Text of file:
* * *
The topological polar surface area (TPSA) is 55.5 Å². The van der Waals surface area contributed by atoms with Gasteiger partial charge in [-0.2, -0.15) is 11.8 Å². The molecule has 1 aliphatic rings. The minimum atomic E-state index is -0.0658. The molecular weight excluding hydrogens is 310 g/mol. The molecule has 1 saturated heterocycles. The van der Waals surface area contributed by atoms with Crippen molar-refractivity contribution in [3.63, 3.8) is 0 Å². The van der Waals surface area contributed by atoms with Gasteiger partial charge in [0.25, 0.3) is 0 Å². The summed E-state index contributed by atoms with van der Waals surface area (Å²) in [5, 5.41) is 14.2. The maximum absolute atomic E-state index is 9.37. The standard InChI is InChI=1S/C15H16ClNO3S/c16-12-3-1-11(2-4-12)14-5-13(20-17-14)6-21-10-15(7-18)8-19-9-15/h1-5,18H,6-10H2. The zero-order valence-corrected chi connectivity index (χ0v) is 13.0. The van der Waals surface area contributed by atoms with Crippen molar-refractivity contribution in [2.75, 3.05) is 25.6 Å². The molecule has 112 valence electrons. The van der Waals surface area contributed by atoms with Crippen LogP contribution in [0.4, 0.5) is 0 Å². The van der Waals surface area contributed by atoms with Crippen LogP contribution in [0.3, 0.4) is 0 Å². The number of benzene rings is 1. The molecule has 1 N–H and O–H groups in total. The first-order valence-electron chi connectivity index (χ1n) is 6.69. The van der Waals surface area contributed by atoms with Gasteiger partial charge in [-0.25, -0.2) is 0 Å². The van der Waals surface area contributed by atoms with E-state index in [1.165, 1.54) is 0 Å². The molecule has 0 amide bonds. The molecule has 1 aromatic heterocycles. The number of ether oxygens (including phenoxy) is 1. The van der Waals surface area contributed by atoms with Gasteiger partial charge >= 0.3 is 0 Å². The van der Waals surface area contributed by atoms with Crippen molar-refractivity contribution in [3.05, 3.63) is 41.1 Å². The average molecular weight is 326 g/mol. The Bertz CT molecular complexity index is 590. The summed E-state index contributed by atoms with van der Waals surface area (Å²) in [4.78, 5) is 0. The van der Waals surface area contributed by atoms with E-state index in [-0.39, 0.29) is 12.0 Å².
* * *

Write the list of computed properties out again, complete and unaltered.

The topological polar surface area (TPSA) is 55.5 Å². The van der Waals surface area contributed by atoms with Gasteiger partial charge in [-0.2, -0.15) is 11.8 Å². The molecule has 1 aliphatic rings. The minimum atomic E-state index is -0.0658. The molecular weight excluding hydrogens is 310 g/mol. The molecule has 1 saturated heterocycles. The van der Waals surface area contributed by atoms with Crippen molar-refractivity contribution in [3.63, 3.8) is 0 Å². The van der Waals surface area contributed by atoms with Gasteiger partial charge in [0.25, 0.3) is 0 Å². The summed E-state index contributed by atoms with van der Waals surface area (Å²) in [5, 5.41) is 14.2. The maximum absolute atomic E-state index is 9.37. The standard InChI is InChI=1S/C15H16ClNO3S/c16-12-3-1-11(2-4-12)14-5-13(20-17-14)6-21-10-15(7-18)8-19-9-15/h1-5,18H,6-10H2. The zero-order valence-corrected chi connectivity index (χ0v) is 13.0. The van der Waals surface area contributed by atoms with Crippen molar-refractivity contribution in [2.75, 3.05) is 25.6 Å². The molecule has 112 valence electrons. The van der Waals surface area contributed by atoms with Crippen LogP contribution in [0.4, 0.5) is 0 Å². The van der Waals surface area contributed by atoms with Crippen LogP contribution in [0.3, 0.4) is 0 Å². The number of benzene rings is 1. The molecule has 1 N–H and O–H groups in total. The first-order valence-electron chi connectivity index (χ1n) is 6.69. The van der Waals surface area contributed by atoms with Gasteiger partial charge in [-0.25, -0.2) is 0 Å². The van der Waals surface area contributed by atoms with E-state index in [1.165, 1.54) is 0 Å². The molecule has 0 amide bonds. The molecule has 1 aromatic heterocycles. The number of ether oxygens (including phenoxy) is 1. The van der Waals surface area contributed by atoms with Gasteiger partial charge >= 0.3 is 0 Å². The van der Waals surface area contributed by atoms with Crippen molar-refractivity contribution in [3.05, 3.63) is 41.1 Å². The average molecular weight is 326 g/mol. The Bertz CT molecular complexity index is 590. The summed E-state index contributed by atoms with van der Waals surface area (Å²) in [4.78, 5) is 0. The van der Waals surface area contributed by atoms with E-state index in [-0.39, 0.29) is 12.0 Å².